Published April 20th, 2021 at 6:00 AM
The COVID-19 pandemic has changed what it means to be young for many high schoolers, particularly seniors.
The pandemic has chipped away at students’ energy, enthusiasm and motivation to plan for their education after high school, educators say. Many seniors simply want to graduate from high school.
The price, those educators worry, may be huge. They fear that some students will miss the opportunity to enter college, choose a career path and reap the well-documented benefits in higher wages for the rest of their lives.
This is more than mere senioritis. Educators describe a mass malaise brought on by virtual classrooms, the loss of sports, clubs, choir and theater performances, the human contact of in-person learning and simply time to build social skills by being with their friends.
The pandemic also disrupted the normal pipeline for college admissions.
Gone were the college fairs held at high schools. Community events where colleges often set up booths to entice prospective students were no longer an option. And high school counselors were spending more time tracking how students were managing virtual classes and addressing increasing mental health issues than touting college opportunities.
Perhaps most crucially, the traditional college visit to a campus just didn’t happen for many, or was only done virtually.
“Student decision-making and action have been delayed,” said Karen Goos, vice provost for enrollment management at Kansas State University. “Our normal recruitment cycle has been delayed.”
It’s all starting to show up in data that could spell trouble for the future of higher education.
Higher education was facing plenty of challenges even before the pandemic.
Many prospective college students, confronted with the prospect of taking on part of the nation’s massive $1.57 trillion in student loan debt, are already questioning the value of a post-high school education.
COVID-19 only heightened those fears, encouraging some students to be even more hesitant, possibly ruling college out entirely.
Declining applications for financial aid could be the proverbial canary in the college coal mine.
Historically, the percentage of seniors who complete financial aid applications is one of the most reliable predictors of a student’s intention to enroll in college or continue their education by choosing a technical career.
Completing the Free Application for Federal Student Aid, commonly called (FAFSA), is the gateway to obtaining aid. The information is used by federal, state and college financial aid programs to decide eligibility for grants, scholarships, work-study programs and loans.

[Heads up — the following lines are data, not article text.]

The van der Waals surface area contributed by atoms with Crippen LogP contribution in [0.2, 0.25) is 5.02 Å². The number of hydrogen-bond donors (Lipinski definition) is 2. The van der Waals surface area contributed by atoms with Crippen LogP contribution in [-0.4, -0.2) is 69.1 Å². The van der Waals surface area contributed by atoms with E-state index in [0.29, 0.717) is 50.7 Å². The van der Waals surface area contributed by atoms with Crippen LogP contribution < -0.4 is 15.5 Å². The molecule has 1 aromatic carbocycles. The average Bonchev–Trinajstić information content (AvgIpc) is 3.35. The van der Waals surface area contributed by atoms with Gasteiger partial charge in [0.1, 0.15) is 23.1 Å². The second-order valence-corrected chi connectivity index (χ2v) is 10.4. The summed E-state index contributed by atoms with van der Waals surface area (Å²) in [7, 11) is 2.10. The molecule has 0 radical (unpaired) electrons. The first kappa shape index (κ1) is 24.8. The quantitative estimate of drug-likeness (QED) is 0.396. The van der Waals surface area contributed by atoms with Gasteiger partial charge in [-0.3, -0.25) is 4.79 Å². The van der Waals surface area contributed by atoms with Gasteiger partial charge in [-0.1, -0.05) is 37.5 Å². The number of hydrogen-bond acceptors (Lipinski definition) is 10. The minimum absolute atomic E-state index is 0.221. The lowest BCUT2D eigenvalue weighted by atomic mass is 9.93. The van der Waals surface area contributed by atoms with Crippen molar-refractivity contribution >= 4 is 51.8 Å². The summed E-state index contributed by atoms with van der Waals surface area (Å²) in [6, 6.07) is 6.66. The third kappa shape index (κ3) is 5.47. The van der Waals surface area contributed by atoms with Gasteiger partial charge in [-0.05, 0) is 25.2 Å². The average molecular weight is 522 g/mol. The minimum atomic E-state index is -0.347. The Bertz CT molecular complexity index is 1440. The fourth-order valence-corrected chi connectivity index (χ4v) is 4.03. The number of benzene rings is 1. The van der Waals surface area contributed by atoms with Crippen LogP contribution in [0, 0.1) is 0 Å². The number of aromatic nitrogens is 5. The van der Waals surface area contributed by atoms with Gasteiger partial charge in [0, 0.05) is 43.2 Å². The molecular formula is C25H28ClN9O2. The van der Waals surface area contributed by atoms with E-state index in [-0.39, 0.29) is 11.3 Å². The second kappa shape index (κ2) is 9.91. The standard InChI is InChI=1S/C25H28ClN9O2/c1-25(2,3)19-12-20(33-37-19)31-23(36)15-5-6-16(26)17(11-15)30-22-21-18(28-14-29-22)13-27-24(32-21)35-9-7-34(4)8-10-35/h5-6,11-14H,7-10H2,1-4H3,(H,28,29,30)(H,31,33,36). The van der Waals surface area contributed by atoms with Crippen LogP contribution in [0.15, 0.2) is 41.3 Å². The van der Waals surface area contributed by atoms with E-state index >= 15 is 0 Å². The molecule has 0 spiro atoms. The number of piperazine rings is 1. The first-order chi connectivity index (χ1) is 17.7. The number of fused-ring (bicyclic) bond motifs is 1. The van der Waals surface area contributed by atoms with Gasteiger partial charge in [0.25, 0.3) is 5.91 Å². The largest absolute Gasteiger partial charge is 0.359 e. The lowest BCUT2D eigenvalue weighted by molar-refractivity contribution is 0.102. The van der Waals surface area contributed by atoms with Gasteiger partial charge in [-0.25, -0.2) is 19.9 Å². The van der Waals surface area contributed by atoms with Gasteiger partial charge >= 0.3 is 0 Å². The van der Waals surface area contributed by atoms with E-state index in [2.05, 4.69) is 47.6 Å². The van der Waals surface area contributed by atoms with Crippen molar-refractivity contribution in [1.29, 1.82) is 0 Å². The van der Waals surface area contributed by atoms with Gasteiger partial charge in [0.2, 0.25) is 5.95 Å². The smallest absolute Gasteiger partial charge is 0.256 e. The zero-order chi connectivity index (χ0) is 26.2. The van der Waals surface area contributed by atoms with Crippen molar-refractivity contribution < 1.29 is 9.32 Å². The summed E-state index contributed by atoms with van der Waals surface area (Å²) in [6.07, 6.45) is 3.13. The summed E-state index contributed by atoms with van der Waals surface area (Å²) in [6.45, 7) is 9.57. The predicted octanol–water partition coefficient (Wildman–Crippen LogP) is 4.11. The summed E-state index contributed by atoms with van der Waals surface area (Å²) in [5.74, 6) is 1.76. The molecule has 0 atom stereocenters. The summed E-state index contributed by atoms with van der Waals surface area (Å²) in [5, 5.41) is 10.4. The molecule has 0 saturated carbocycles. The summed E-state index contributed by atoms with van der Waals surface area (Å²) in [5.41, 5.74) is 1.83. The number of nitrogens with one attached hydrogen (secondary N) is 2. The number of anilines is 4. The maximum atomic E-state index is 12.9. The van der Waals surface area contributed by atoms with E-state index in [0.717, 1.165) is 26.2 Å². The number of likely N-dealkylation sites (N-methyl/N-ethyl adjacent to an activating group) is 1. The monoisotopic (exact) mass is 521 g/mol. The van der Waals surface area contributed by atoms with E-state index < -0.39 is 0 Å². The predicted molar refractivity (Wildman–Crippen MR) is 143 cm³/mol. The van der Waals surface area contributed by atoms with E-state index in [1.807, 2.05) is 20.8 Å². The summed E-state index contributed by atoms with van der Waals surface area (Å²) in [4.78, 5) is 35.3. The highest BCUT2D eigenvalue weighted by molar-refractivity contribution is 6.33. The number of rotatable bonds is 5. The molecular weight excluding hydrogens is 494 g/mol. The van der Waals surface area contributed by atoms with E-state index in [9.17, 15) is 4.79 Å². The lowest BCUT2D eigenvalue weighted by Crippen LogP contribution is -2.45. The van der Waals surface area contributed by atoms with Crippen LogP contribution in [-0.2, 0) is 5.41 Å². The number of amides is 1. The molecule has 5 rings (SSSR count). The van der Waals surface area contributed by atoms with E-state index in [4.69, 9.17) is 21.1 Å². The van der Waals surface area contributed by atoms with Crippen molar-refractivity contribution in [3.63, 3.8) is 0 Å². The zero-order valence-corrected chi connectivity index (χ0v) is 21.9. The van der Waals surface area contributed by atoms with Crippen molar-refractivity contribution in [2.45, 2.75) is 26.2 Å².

Deadlines vary by state and by institutions, with community colleges being more open to late filings, even as classes start in the fall. But the earlier the better, as some schools have cutoffs for particular scholarships and priority consideration, usually in February or March.
Nationally, figures show that through April 9, 46.5% of the nation’s high school seniors (2021 grads) had completed FAFSA, according to the Form Your Future website sponsored by the National College Attainment Network. That’s a 6.7% drop from the previous year.
Both Missouri and Kansas are lagging the national pace. Missouri ranks 32nd among the states with 43.3% of seniors filling out the forms, down 8.6% from the previous year. Kansas ranks 35th, with 41% of seniors completing the information, down 7.5% from the previous year.
Reduced financial aid applications for next fall come on top of already depressed college enrollment numbers.
In March, the National Student Clearinghouse Research Center, reported that freshman enrollment in the fall of 2020 had dropped more than 6.8%, the largest such drop ever recorded.
The report also showed what many feared; declines were far more dire for students from schools with higher poverty. Those gaps existed before, but the pandemic is deeply affecting college entrance for low-income students, often Black and Latino ones.
“No one here is trying to go back to normal because normal was not equitable,” said Zenia M. Henderson, director of member and partner engagement for the National College Attainment Network.
“The disparities have not been as large for wealthier students,” Henderson said.
She also noted that changes intended to help, such as offering admissions without an ACT/SAT score, might not make much impact. It appears higher income families are still paying for prep courses and taking the tests anyway, allowing them to include the score for consideration during admittance.
“Test-optional didn’t really mean test-optional for wealthier students,” she said.
Students who are the first in their families to attend college are of particular concern. Enrollment declines for students from low-income schools were more than twice as steep than those at high-income schools.
And enrollments at community colleges, where many low-income students often attend before transferring to a four-year institution, were hit particularly hard. The National Student Clearinghouse Research Center reported that enrollment at community colleges was down 9.5% this spring compared to the prior year.
In other words, the students with the fewest financial options to begin with appear to have been affected the most by the pandemic.
All of this led to a dire headline of a special webinar by the National Student Clearinghouse Research Center in December. It posed the question that academics are working diligently to address: “Is the High School to College Pipeline Broken? The Data Says Yes.”
Universities remain confident that they can still reach current high school sophomores and juniors. But they are more concerned about seniors who never applied to a college, never were tapped by a counselor and may have simply entered the workforce, perhaps to help out a struggling family budget if a parent had lost a job during the pandemic.
“The harder, more difficult challenges are those students who didn’t apply or weren’t admitted,” Goos said. “We don’t know how to reach out to them.”
She mirrored the thoughts of many local academics in noting the need for comprehensive approaches.